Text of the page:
There are few but significant differences though. London is now covered by five STPs, so we made sure that each of them was represented in the group, and we have more integrated care clinicians on the team. This was one of the most productive changes, as they have the expertise and experience to work at the interface between primary and secondary care, and understand the unique issues faced by both. Inspired by the LTP, our focus was on maintaining health and providing care in the community and to prevent hospital admissions. Integrated care practitioners have been instrumental to be able to do that.

The clinical leadership meet regularly and discusses how to best fulfil the Long Term Plan’s recommendations.

The other change was to set-up delivery groups within each STP. These would be tasked to explore how the guidance developed by the clinical leadership could be implemented, and included commissioners and CCGs. Again, it was important to have one in each STP, to account for the different make up and unique circumstances of each of them.

The first respiratory network was very successful, has the new London Respiratory Network been able to live up to its legacy?

I believe so. Within less than two years since it was funded, the network made good progress in producing guidance on how we may improve the speed and accuracy of the diagnosis of chronic respiratory diseases such as asthma and COPD in London. This is key, as without the correct diagnosis we run the risk of prescribing an ineffective treatment. The solution we proposed and implemented was to have diagnostic hubs in each Primary Care Network and we have been working in the service specification for these hubs. Some CCGs are now commissioning these hubs.

Secondly, we focussed on prescribing. We are working on how we can make sure that patients are on the correct medication, but also that they know how to take it correctly and on improving adherence to their treatment. At the time we started our work, these three elements were not well managed both in primary and secondary care, so the way we set off to solve this was by developing the concept of virtual review clinics for the whole of London, and standardise the review process.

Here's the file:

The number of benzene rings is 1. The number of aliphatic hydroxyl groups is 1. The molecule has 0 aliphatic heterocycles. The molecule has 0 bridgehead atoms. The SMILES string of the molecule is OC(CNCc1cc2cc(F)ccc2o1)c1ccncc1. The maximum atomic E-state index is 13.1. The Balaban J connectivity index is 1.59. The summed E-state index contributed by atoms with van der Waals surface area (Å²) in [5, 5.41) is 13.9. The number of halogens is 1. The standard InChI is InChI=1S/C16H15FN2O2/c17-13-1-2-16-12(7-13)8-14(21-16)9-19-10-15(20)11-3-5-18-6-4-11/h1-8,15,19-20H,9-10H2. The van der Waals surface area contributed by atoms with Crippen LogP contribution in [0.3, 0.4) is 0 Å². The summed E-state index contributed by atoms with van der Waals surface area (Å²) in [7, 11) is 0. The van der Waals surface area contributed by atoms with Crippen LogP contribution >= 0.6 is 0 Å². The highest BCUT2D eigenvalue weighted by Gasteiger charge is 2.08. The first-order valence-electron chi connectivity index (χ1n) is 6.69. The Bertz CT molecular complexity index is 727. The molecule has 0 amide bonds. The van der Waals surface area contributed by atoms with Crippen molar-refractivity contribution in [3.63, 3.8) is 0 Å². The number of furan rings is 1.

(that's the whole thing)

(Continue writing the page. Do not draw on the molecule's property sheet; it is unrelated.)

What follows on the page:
Our third priority was to ensure equal provision and access to pulmonary rehabilitation across the city, for people with chronic respiratory conditions. We started mapping the provision of PR to see what can be done there, and standardise it, this work is still ongoing.

We have also been asked to look at flu and pneumonia vaccination as well as the impact of the environment on health, across the whole of London, as there were stark inequalities there too. We have also taken the London Clinical Oxygen Network under our wing that oversees the prescribing of oxygen in the community and the role of HOSARs.

And then COVID came along and everything fell by the wayside.

Understandably. So how has the Network’s work been affected by the pandemic?

Far from stopping our work, the pandemic highlighted that networks such as ours were ideally placed to develop plans and coordinate action over large areas and multiple STP/ICSs.

Because we had the expertise in the clinical leadership group already in place, and were experienced in working collaboratively across community, primary and secondary care, we were ideally placed to help develop the Primary, Secondary and Community Care response to COVID for London, which we did since the middle of March.